In Luke 15, Jesus responds by telling three parables that illustrate saving truths about the radical nature of the kingdom of God. All three involve "lost and found" themes. All three reveal God's abundant joy and gracious acceptance of any sinner who repents (15:7). The third, and longest, is about one lost son out of two - though the other, it turns out, is in peril even though he never physically left the father (15:11-32).
The lost son, the loving father and the elder brother
Stories about families are deeply embedded in the Bible, beginning with the first book, Genesis. In the ancient world, the first born son was normally entitled to receive a double portion of inheritance from the father, and was considered most important of all the children. However, the stories in Genesis reveal that a younger son often is the one through whom God works, overturning what is expected in human society: Cain slays Abel, Jacob bests Esau, Joseph saves his family.
In this parable, Jesus begins by saying that there are two sons of one father (v. 11). The younger asks for and receives his full inheritance from the father (v. 12). Such a request expresses the attitude that the parent is as good as dead, since the child cannot wait for the parent to die. Indeed, in cultures that still practice such customs, it is absolutely unthinkable that any child would ever do this. Thus, Jesus is describing a family scene that is shocking and without precedent. Even the behaviour of the father is unlike any human parent: immediate compliance, with no questions asked and no conditions stipulated.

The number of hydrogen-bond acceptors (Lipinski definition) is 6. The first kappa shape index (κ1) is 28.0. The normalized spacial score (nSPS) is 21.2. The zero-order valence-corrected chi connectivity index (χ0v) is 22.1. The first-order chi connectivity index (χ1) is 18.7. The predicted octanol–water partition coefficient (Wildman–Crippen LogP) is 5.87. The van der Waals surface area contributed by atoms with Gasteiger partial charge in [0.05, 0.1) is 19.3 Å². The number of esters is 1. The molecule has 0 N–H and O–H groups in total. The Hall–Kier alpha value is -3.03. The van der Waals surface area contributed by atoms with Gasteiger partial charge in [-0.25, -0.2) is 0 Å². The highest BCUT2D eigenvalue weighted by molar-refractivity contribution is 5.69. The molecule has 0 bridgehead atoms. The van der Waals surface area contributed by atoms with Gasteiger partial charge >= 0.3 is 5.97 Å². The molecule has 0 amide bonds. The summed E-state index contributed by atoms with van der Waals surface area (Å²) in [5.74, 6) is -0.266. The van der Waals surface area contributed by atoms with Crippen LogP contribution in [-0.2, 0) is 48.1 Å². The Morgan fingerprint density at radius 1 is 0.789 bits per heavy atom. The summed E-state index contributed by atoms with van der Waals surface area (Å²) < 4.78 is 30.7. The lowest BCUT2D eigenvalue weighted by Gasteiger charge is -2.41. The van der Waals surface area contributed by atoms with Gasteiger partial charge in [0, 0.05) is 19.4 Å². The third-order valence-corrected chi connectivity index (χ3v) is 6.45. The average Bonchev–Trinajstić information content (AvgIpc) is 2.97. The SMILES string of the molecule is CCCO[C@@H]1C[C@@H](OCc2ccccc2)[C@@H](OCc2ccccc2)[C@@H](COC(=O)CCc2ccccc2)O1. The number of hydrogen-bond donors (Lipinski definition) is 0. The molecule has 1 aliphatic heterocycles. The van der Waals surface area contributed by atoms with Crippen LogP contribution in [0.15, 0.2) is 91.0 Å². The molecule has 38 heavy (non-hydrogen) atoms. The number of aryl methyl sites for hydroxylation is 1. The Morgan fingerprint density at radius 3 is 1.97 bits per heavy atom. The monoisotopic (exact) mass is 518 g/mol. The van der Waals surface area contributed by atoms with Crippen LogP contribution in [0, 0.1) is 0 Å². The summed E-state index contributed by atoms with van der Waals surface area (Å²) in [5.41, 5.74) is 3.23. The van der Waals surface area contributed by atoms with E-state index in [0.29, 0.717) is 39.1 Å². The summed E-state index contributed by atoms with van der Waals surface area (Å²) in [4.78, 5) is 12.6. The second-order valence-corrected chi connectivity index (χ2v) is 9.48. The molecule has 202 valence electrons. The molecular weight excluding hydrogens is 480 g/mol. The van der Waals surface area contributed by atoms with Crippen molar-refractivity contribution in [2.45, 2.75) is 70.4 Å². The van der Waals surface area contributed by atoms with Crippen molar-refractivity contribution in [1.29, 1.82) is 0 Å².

Soon afterwards, the younger brother, loaded with money, leaves for a distant place (no doubt gentile territory) where he squanders everything in reckless, immoral living (v. 13). When all has been spent, he finds himself afflicted not only by poverty but by famine (v. 14). This was something that everyone feared in the ancient world where the ability to grow crops and maintain livestock was not as regulated or protected as in developed countries today. Famine in the Bible often involves a spiritual crisis. Abraham, and later Jacob and his sons, had to abandon the land of God's promise and risk everything by traveling to a foreign place (Egypt) just to stay alive. Much later, Ruth and Naomi were forced to do the same in going to Moab. In this story, the younger son has become destitute not just physically but spiritually.
Once he realizes his own need, out of desperation, the younger son hires himself out to a wealthy citizen who assigns him the task of tending pigs (v. 15). The humiliation of working for a gentile is made worse since pigs were "unclean" animals in the eyes of Jewish dietary law. The younger son could easily have come to loathe himself in such a degraded and shameful job. He even yearns for the pig food itself, but tragically there is no one to help him (v. 16).